Advocates of euthanasia who defend it on eugenic or economic grounds seem to be devil’s advocate. As disability is deemed an aberration, eugenics – the science of good genes – demands that the defective life in any form is to be removed. But upholding euthanasia on this ground is a barbarous proposition, for the wicked might interpret it as an incentive to ethnic cleansing. One recalls how the Nazis projected the Jews as unter menschen or subhuman before they launched their programme of extirpating the Jews, a programme which was euphemistically designated as Die Endlösung – the Final Solution. Astronomical expenses of palliative care in hospices have prompted many pragmatists to support euthanasia. This sounds realistic, for where our means are limited, we cannot afford to put to practice the noble ideal of caring for every life. If five critically ill patients are admitted to a three bedded CCU, the doctor is to go by priority. So ignoring the demands of the ‘lost’ cases, he makes the life support system available for those who have most chance of survival. The doctor’s decision may be rational but justifying euthanasia for limitedness of our resources would reveal the weakness of our argument. Here the rational solution will be maximizing the means so as to make provisions comprehensive enough, not dispensing with any single life on calculation of medical expenses involved in arranging for palliative care.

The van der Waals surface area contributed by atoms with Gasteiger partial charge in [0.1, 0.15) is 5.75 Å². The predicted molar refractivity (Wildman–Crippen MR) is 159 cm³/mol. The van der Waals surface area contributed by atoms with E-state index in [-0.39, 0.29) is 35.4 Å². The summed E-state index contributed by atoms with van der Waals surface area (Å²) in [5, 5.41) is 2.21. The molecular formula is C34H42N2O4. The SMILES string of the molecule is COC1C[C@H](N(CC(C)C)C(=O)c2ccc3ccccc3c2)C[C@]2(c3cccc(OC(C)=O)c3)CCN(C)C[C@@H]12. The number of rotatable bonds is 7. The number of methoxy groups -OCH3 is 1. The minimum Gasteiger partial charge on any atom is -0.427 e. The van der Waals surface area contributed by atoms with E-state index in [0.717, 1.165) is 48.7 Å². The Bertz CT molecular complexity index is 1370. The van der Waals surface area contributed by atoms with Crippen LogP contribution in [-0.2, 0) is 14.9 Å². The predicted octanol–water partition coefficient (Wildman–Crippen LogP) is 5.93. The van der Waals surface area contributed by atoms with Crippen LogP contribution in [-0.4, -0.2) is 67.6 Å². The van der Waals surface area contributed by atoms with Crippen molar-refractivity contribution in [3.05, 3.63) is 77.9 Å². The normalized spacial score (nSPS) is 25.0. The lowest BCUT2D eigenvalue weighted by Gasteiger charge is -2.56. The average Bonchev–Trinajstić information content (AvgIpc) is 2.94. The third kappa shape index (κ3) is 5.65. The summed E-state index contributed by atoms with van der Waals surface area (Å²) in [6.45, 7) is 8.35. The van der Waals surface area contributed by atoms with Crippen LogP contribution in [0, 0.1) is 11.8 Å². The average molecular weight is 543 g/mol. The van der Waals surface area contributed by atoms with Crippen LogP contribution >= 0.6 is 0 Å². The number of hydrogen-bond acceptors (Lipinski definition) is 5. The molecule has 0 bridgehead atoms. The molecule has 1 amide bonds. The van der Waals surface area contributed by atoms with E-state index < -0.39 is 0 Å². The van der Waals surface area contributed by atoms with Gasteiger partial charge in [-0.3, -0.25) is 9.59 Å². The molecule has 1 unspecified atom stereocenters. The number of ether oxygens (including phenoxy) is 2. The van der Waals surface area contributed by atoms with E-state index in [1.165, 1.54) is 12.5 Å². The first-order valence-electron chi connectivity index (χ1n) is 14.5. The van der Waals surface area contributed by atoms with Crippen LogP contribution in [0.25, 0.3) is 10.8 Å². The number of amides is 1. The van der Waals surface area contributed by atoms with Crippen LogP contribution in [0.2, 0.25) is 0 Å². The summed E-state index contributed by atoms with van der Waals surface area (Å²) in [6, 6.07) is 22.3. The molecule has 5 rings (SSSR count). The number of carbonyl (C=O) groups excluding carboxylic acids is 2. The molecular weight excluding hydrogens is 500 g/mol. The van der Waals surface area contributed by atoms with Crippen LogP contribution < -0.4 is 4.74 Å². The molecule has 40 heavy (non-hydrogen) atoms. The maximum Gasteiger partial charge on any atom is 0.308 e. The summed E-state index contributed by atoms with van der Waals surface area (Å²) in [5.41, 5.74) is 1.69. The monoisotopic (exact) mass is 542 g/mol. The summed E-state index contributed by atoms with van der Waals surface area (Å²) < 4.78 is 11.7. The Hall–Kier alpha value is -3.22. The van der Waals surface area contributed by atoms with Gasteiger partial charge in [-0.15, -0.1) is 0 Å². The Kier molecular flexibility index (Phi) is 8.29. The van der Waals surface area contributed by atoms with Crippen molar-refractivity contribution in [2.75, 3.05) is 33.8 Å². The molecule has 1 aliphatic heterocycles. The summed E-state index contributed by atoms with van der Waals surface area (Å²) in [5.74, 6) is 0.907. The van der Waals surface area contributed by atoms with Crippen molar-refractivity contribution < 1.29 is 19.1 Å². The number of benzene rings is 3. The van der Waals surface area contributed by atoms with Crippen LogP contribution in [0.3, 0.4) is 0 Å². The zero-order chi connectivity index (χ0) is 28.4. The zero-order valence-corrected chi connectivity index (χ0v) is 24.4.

The debate over euthanasia has laid bare another medical dilemma which springs from the duality of our expectations. Instead of leaving everything to nature we welcome medical interference when it is a question of curing a disease or curbing suffering by medication. But we oppose medical interference and demand clinical indifference, if it is a question of putting an end to suffering by having recourse to euthanasia. One should not forget that advancement in medical technology has infinitely complicated the issue of life and death. Whereas in the past a terminally ill person would have taken seven hours to die naturally, today, thanks to medical miracles, he might take seven years to breathe his last. When days are numbered, to artificially prolong life is virtually to compromise with the dignity of life9.